President Biden on Monday marked the fourth anniversary of the high school shooting in Parkland, Florida, by urging Congress to provide $500 million for community policing initiatives that reduce gun crime and new funding for the Bureau of Alcohol, Tobacco, Firearms and Explosives and U.S. Marshals Service.
He also told lawmakers to pass provisions that haven’t generated sufficient support in the past, including background checks on all gun sales; a ban on “assault” weapons and high-capacity magazines; and legislation that removes legal immunity for gun manufacturers.
“We can never bring back those we’ve lost. But we can come together to fulfill the first responsibility of our government and our democracy: to keep each other safe,” Mr. Biden said. “For Parkland, for all those we’ve lost, and for all those left behind, it is time to uphold that solemn obligation.”
The shooting at Marjory Stoneman Douglas High School on Feb. 14, 2018, left 14 students and three teachers dead.
“It was the deadliest high school shooting in a nation with far too many of them, and it left another community — and our country — shattered by grief,” Mr. Biden said.
Mr. Biden recounted efforts his administration is taking in an effort to reduce gun violence, including a crackdown on privately made “ghost” guns that lack commercial serial numbers and the issuance of template legislation for states that want to prevent dangerous people from owning a firearm through “extreme risk” orders.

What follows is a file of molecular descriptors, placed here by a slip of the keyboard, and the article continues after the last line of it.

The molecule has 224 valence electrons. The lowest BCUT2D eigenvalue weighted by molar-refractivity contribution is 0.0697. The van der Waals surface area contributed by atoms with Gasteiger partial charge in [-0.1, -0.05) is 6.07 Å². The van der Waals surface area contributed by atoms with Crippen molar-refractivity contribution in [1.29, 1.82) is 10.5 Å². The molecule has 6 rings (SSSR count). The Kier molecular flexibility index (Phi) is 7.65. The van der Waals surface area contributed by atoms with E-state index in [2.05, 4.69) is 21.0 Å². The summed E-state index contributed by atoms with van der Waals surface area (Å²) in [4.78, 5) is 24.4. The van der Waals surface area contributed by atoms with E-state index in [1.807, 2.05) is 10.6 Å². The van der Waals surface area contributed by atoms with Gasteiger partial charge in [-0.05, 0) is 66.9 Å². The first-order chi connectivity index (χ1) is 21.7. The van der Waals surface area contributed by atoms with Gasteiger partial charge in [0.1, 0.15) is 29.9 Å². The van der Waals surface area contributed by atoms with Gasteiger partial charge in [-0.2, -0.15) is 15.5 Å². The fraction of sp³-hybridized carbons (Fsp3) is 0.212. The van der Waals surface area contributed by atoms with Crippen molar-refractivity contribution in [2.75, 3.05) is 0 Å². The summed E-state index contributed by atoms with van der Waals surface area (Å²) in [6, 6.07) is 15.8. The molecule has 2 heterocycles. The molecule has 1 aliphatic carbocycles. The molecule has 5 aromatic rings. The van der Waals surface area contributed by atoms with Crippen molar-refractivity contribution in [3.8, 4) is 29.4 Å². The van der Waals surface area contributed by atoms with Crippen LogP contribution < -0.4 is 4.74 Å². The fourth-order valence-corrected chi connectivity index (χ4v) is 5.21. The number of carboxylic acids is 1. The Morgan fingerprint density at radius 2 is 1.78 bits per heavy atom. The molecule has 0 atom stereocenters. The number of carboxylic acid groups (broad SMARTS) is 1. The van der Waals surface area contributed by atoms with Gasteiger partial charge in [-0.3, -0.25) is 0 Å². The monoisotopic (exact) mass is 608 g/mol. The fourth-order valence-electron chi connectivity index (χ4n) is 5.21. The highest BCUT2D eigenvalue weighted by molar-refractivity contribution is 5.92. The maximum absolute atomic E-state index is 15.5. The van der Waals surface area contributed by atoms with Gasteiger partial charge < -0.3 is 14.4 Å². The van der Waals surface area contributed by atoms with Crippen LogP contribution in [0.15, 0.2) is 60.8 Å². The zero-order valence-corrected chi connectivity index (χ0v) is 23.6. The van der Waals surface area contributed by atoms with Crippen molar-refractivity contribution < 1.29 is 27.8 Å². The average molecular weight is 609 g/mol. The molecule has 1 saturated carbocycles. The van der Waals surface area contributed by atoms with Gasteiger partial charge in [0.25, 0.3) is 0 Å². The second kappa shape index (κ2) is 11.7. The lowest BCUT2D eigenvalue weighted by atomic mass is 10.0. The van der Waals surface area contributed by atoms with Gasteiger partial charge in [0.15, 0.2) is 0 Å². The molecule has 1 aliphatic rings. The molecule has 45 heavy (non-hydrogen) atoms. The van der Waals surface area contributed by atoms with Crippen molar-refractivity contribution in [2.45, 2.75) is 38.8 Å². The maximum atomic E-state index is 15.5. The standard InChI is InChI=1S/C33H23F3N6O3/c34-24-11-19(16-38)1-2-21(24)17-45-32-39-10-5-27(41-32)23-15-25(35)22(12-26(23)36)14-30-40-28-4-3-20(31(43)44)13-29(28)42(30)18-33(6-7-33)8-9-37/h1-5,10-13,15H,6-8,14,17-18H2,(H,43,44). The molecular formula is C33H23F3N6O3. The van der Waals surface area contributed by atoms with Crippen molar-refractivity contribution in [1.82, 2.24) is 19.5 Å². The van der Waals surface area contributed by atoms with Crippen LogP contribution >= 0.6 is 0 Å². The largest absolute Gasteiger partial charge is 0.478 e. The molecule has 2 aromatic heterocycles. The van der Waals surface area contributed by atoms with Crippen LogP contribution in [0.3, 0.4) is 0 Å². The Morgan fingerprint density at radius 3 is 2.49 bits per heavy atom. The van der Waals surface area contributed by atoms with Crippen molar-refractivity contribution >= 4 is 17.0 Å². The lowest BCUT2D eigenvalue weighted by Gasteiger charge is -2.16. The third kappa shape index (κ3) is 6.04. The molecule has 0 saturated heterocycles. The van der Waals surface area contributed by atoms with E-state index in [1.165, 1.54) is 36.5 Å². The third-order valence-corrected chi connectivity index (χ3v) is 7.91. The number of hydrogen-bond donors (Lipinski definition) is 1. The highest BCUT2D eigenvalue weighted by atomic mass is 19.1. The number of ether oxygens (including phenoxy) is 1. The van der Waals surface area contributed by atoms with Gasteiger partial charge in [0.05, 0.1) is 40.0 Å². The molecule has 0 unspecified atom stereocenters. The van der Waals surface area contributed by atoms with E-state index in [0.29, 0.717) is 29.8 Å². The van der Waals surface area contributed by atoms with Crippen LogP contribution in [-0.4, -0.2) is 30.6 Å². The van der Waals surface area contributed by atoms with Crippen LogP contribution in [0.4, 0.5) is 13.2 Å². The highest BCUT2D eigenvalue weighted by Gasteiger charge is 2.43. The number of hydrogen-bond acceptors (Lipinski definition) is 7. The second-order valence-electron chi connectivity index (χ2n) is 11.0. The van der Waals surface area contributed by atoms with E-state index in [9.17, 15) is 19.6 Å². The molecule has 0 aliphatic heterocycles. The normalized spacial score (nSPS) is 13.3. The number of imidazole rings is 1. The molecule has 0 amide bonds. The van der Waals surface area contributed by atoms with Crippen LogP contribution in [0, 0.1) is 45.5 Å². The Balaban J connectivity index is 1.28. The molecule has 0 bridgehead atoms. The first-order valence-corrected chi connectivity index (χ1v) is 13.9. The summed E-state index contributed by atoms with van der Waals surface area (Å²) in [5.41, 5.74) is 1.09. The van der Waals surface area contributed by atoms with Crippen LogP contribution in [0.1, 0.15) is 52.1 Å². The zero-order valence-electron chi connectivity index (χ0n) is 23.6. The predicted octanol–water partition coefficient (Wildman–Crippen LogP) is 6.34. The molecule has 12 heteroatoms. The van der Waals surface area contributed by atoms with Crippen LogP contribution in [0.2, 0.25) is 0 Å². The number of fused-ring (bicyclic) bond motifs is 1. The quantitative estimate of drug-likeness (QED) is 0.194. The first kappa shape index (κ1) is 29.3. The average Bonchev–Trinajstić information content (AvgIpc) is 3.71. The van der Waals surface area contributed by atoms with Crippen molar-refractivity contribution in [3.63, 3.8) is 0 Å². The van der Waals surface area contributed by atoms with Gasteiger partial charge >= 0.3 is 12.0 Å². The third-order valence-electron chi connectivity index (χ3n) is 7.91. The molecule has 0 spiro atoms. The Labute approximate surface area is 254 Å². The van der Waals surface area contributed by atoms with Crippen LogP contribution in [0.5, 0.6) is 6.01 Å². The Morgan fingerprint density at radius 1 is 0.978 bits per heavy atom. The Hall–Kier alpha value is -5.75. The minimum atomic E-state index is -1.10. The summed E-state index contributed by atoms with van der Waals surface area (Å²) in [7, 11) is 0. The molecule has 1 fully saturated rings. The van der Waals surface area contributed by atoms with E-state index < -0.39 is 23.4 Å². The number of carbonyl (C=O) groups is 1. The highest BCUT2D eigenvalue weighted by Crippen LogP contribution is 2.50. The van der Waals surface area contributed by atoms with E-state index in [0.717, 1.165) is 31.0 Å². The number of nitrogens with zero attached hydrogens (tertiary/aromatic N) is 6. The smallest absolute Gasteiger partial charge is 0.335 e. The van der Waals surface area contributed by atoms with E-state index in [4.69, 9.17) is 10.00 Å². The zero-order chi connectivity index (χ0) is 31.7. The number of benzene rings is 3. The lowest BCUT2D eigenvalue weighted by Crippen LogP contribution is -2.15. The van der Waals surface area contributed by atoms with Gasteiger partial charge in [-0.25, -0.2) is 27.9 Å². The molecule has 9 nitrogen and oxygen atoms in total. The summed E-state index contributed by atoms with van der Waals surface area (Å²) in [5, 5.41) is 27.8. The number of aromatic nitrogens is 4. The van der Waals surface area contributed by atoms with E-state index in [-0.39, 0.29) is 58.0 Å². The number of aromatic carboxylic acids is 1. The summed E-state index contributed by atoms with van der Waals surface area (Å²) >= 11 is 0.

The president also hailed students who led the “March for Our Lives” demonstration against gun violence after the Parkland shooting.
“Out of the heartbreak of Parkland, a new generation of Americans all across the country marched for our lives and towards a better, safer America for us all,” Mr. Biden said. “Together, this extraordinary movement is making sure that the voices of victims and survivors and responsible gun owners are louder than the voices of gun manufacturers and the National Rifle Association.”